Wednesday, June 6, 2018

How much WSUS traffic are you generating?

We should all know by now about WSUS Clean up and keeping your servers in good health so I will only point to some of the articles.  But did you know that by having high stress on your box via CPU or Memory can impact the clients and in turn the bandwidth.  While working with a customer, it was discovered that some network links were saturated.  It was determined that a WSUS box was causing the traffic.

What do you mean?
The more retries the clients must make the more data that must be pulled from WSUS box.  If the CPU or Memory is hitting 100% then the server will begin to compensate the best it can.    If too many clients are allowed to connect or request, other clients might be dropped because the server cannot maintain the connection.  These clients will then retry, creating a traffic storm across the network. 

Review the left side of the this graph.  the WSUS traffic is reaching 30 Mbps and is actually spanning several hours.  This not only affects the business traffic but could force the company to invest in larger bandwidth to support the traffic, a business cost.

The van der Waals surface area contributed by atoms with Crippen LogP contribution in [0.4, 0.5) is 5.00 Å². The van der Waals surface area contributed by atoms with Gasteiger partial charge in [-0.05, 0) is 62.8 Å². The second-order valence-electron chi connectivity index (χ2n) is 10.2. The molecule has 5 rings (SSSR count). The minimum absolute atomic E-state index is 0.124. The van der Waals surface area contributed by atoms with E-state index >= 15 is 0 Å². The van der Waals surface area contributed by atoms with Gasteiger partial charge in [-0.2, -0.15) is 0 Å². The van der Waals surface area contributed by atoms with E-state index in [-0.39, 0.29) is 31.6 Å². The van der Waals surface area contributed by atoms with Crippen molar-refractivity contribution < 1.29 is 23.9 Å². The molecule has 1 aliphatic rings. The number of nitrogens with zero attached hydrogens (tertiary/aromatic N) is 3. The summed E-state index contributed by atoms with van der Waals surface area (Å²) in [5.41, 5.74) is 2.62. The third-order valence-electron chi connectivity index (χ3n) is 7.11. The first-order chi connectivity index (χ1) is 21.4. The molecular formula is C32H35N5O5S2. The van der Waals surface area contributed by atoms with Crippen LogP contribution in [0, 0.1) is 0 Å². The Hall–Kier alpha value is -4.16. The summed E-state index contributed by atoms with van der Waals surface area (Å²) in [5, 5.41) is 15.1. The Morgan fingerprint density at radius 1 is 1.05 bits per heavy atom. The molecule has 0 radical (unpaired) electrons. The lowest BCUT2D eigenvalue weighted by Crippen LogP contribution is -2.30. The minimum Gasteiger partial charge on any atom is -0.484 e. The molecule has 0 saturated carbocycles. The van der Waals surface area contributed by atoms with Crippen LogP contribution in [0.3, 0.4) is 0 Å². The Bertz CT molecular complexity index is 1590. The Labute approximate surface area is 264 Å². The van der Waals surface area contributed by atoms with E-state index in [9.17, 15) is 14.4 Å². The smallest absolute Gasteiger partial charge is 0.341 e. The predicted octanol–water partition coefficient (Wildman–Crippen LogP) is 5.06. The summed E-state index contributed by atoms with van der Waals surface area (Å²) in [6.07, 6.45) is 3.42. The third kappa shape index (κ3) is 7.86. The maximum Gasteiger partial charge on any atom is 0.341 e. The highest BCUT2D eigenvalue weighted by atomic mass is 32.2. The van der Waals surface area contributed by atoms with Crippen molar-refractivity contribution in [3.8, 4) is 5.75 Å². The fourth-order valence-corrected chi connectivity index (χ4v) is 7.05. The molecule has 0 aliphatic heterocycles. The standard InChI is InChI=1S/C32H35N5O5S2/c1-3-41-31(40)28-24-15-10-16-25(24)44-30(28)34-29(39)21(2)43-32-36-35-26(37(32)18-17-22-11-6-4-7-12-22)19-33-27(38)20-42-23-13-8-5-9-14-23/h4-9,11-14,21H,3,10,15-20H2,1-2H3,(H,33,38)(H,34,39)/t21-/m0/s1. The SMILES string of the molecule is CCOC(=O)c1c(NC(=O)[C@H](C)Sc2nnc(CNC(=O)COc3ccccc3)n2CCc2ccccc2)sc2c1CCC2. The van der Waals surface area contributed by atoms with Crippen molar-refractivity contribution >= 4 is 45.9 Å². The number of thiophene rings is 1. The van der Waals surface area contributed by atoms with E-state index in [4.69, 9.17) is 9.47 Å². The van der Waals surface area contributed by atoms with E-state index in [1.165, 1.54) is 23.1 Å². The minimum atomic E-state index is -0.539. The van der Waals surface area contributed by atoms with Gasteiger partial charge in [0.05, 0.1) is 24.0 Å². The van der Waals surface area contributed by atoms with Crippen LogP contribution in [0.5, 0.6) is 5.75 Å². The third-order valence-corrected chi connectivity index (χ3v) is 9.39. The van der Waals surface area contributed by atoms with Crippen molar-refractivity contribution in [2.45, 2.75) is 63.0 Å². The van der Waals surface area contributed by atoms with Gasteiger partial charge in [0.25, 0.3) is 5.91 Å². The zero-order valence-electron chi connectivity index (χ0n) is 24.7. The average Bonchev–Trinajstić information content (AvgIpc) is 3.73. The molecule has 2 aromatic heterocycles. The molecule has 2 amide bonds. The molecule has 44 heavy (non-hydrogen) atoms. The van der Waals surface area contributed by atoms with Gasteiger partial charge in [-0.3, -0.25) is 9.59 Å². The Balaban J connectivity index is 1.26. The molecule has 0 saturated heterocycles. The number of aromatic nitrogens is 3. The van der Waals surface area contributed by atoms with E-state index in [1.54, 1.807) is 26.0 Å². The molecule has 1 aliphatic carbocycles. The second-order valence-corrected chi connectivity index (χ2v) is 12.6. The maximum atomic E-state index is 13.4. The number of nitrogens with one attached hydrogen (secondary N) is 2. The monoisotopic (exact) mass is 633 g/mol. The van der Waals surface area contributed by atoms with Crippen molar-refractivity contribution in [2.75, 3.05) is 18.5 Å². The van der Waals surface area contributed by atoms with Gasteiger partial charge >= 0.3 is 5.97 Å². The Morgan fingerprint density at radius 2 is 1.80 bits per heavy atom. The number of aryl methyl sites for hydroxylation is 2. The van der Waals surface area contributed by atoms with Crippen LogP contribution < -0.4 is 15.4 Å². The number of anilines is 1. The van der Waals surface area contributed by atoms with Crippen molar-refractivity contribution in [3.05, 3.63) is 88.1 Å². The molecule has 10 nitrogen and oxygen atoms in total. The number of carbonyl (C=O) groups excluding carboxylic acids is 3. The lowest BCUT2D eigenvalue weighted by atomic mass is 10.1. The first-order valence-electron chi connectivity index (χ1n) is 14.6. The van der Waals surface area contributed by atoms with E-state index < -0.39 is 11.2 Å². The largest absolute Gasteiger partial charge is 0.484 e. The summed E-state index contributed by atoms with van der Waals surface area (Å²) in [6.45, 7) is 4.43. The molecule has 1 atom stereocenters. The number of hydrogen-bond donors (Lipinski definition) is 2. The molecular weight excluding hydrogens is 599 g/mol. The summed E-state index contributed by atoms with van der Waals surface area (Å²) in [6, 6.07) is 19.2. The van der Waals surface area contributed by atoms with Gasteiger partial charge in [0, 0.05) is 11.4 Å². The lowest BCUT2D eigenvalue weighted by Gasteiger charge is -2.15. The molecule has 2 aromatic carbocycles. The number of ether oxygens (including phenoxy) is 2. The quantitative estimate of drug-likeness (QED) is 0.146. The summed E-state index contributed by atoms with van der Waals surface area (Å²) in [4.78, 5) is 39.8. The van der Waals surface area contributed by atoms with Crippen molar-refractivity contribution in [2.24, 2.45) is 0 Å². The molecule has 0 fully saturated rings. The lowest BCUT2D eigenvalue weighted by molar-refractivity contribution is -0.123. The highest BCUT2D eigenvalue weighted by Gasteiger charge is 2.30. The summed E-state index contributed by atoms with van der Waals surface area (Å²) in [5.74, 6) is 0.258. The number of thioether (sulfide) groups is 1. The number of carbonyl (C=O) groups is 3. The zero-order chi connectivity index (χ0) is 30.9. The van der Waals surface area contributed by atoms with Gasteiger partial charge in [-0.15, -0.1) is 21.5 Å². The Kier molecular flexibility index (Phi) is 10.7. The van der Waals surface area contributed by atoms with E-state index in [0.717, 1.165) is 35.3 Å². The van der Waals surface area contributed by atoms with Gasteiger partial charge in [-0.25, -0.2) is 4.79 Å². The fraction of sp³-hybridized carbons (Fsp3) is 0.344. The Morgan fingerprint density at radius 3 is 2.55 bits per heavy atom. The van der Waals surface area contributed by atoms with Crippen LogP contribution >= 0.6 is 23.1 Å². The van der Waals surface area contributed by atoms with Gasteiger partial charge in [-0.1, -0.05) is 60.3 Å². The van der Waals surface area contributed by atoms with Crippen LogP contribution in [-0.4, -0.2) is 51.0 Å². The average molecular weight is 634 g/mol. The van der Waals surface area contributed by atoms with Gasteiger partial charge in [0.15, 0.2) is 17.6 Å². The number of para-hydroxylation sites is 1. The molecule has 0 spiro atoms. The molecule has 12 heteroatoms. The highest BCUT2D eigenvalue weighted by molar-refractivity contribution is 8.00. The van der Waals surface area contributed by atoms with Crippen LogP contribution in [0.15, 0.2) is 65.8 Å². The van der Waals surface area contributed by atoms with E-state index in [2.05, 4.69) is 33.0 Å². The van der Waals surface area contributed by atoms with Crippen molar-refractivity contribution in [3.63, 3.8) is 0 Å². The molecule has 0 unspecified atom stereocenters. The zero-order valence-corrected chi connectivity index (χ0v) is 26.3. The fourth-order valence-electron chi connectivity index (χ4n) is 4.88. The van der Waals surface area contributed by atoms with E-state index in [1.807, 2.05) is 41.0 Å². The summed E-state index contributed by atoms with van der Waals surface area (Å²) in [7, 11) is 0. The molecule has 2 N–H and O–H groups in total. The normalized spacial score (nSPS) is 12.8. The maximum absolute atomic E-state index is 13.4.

Review the right side of the graph. Red/Blue colors are WSUS traffic while other traffic and trends are subdued.  1 day after tuning IIS and SQL the bandwidth has dropped to a natural level for the same amount of clients.  

Top: Rate in, Bottom: Rate out

Clean up WSUS database:

Server Performance:

If you have more than enough RAM on the box you can set it to unlimited, otherwise, I would recommend you set it to an appropriate size. SQL for WSUS normally needs at least 2GB of RAM to function properly.  This changes depending on the number of clients connection at the same time, if this is WID or SQL and if this box is a Seconday Site Server or simply a stand alone WSUS box.

This too might require some tuning. 

Changing the memory setting in SQL takes affect instantly.  No need to restart the box or SQL.

If you have more than enough RAM on the box you can set it to unlimited, otherwise, I would recommend you set it to an appropriate size.  Understand that when IIS recycles the App Pool it will attempt to keep the old dataset alive and gradually move it to the recycled pool.  This can cause you to have processes taking up (2GB = 4GB total) if you set the private memory to 2GB.  The length of time this is happening depends on the box, free cycles, free RAM, etc.  You will need to tune IIS Private RAM setting to your environment.  The link below shows how you can change several settings to alleviate stress on the box. You can also look at throttling IIS to not take too much of CPU.


Memory, Processor and settings all depend on the box, number of clients connecting and other factors.  Tuning the box can take several trials and notes.  No two boxes or companies are the same.  Take every suggestion with consideration and review of your company. 

Each OS and SQL version brings improvements, review your settings after each change.